For a world desperate for international unity, there was a welcome glimmer of light on the environment this week.
Around 200 countries have agreed to negotiate a UN treaty that will create a legally-binding framework to cut plastic use and plastic pollution by creating a circular economy around plastic. The negotiations will focus on the entire plastic chain (from production to reuse and recycling) so that the end-of-life management of plastic is designed into its production.
The potential agreement has been hailed as a moment of huge significance (with Inger Andersen, executive director at the UN Environment Programme being reported, by the FT, to have described it as ‘the most significant environmental multilateral deal since the Paris accord’).
The negotiations will continue until 2024 so we shouldn’t expect any rapid changes, but it is a significant step and more evidence of growing international co-operation on environmental preservation, building on agreement reached most recently at COP26. While good news on many levels, the devil will be in the detail and there remains much to be done.
This was highlighted by the other big environmental development of the past week, the launch of the latest IPCC report looking at climate change science and the impact of human activities on global warming.
Given the utterly grim news coming from the war in Ukraine, the IPCC report gained less attention that it might otherwise have got but that did not negate the impact of its findings.
The report (amongst other things) cited that around 40% of the world’s human population is highly vulnerable to the impacts of climate change and the window within which we can act and avert catastrophic climate change is closing rapidly with the world likely to hit 1.5C global warming within 20 years (even on a best-case scenario). The 1.5 is significant as it’s the global warming ‘ceiling’ called for by the UN Paris Accord to avoid climate catastrophe.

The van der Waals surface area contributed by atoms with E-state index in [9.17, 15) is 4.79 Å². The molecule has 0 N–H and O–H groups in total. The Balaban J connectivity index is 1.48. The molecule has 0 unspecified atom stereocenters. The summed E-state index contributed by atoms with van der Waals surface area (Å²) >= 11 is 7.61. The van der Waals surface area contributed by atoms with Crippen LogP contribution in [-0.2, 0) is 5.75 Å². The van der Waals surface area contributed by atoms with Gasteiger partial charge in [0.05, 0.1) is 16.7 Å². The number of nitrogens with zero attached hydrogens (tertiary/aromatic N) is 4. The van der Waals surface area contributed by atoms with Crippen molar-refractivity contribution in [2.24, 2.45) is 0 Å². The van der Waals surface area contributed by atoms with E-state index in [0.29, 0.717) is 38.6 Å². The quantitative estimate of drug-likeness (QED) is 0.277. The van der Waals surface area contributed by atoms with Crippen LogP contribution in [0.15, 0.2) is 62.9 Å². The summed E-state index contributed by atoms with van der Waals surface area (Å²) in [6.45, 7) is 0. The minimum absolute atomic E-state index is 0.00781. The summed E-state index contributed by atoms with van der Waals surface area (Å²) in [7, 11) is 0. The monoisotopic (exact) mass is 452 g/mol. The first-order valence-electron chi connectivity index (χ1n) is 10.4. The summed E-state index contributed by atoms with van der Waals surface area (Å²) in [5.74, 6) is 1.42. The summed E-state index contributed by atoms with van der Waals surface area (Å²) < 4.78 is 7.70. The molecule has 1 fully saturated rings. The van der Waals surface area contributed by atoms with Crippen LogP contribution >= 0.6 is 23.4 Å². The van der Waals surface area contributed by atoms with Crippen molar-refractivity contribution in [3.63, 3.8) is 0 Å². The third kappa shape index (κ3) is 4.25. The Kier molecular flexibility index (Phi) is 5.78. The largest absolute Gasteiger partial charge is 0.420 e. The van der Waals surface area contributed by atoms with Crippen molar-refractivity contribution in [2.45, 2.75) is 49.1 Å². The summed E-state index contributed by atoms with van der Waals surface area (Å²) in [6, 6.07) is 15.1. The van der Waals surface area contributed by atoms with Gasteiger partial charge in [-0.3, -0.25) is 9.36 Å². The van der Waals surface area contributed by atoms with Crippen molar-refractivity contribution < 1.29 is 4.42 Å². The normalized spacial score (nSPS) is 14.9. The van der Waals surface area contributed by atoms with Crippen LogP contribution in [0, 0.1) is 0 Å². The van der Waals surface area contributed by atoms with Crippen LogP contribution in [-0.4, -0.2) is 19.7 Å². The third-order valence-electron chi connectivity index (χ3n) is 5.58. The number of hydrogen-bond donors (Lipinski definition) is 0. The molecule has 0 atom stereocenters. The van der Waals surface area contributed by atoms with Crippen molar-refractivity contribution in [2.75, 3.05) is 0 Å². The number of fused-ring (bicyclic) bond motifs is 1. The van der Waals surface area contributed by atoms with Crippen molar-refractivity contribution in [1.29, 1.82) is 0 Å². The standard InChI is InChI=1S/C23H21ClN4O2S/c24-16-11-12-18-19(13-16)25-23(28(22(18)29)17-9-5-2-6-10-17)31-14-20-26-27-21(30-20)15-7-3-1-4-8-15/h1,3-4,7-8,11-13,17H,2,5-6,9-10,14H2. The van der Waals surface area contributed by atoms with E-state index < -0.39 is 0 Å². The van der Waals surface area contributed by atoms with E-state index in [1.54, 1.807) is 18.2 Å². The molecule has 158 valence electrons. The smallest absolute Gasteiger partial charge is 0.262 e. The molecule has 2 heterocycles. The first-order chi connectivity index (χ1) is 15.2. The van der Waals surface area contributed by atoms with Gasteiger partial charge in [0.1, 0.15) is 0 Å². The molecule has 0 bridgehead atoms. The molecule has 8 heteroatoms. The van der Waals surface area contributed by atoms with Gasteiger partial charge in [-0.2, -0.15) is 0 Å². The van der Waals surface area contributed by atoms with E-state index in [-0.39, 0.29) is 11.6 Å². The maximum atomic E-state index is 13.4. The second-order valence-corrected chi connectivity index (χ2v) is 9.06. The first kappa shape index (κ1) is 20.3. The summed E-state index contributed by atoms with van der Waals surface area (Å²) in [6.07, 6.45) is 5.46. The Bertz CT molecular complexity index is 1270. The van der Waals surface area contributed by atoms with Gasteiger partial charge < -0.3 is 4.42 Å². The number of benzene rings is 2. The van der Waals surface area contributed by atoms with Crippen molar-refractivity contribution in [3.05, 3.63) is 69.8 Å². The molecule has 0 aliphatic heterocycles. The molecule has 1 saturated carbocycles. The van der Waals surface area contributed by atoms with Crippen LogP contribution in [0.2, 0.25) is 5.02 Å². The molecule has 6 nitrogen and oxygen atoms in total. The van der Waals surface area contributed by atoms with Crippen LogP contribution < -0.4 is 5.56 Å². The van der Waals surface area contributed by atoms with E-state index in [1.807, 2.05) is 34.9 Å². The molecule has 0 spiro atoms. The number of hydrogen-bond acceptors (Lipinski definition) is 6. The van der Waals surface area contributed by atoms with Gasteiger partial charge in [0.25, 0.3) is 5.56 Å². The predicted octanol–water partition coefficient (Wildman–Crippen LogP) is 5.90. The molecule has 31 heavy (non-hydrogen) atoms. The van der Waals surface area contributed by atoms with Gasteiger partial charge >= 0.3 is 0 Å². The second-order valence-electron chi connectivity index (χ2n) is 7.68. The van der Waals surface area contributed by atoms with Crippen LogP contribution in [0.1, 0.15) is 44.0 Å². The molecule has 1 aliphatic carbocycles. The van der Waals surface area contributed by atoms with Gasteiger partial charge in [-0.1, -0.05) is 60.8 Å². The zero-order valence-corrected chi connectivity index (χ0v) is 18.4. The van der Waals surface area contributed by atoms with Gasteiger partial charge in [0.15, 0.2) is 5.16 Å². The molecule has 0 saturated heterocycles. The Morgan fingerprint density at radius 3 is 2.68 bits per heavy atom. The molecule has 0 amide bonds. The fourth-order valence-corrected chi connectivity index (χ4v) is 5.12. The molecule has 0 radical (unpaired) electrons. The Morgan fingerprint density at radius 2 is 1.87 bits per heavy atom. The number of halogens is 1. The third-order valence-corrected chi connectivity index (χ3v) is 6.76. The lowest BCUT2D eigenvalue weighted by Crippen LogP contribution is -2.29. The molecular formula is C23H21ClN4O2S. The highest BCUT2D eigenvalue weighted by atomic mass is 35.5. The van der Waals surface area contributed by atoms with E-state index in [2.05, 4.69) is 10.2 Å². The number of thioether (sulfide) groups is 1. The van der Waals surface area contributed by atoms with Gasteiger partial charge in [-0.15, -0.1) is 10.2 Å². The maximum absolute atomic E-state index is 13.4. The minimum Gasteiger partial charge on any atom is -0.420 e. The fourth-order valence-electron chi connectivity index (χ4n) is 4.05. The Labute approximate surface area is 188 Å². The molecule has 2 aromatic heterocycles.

At this rate of global warming, the IPCC report cites that around 14% of species could face extinction. The report also highlights the role nature (and nature-based solutions) can play in preserving the planet by acting as a sink for carbon dioxide emissions and the IPCC calls for 30%-50% of the world to be conserved to regulate global warming.
This comes back in full circle to one of the key issues that also lies at the heart of the potential plastic treaty and at the core of ongoing discussions around Loss and Damage and aid from the wealthiest nations to developing countries to help them adapt to climate change and also invest in decarbonising their economies.
While international co-operation is to be warmly welcomed it comes at a price, and for the G20 that price is funding the transition to a greener, cleaner world.
Egypt has already made clear that its presidency of the COP 27 Conference (starting November 2022) will focus on ensuring that the G20 meets its long-delayed promise to deliver $100million a year in aid to developing nations to help them decarbonise their economies. This week we also saw a group of the world’s leading NGOs calling for the G20 to make ‘at least’ $60 billion a year in finance available for nature preservation and the plastics treaty will similarly require G20 nations to make aid payments to developing nations to clean up plastic waste.
Money talks, and while international co-operation maybe securing positive moves forward on environmental preservation, the proof is in the impact and delivery of the agreements that keep the world at 1.5. That needs cash, commitment, and compliance, something that has often proved as difficult to deliver as the headline grabbing signatures on the treaties.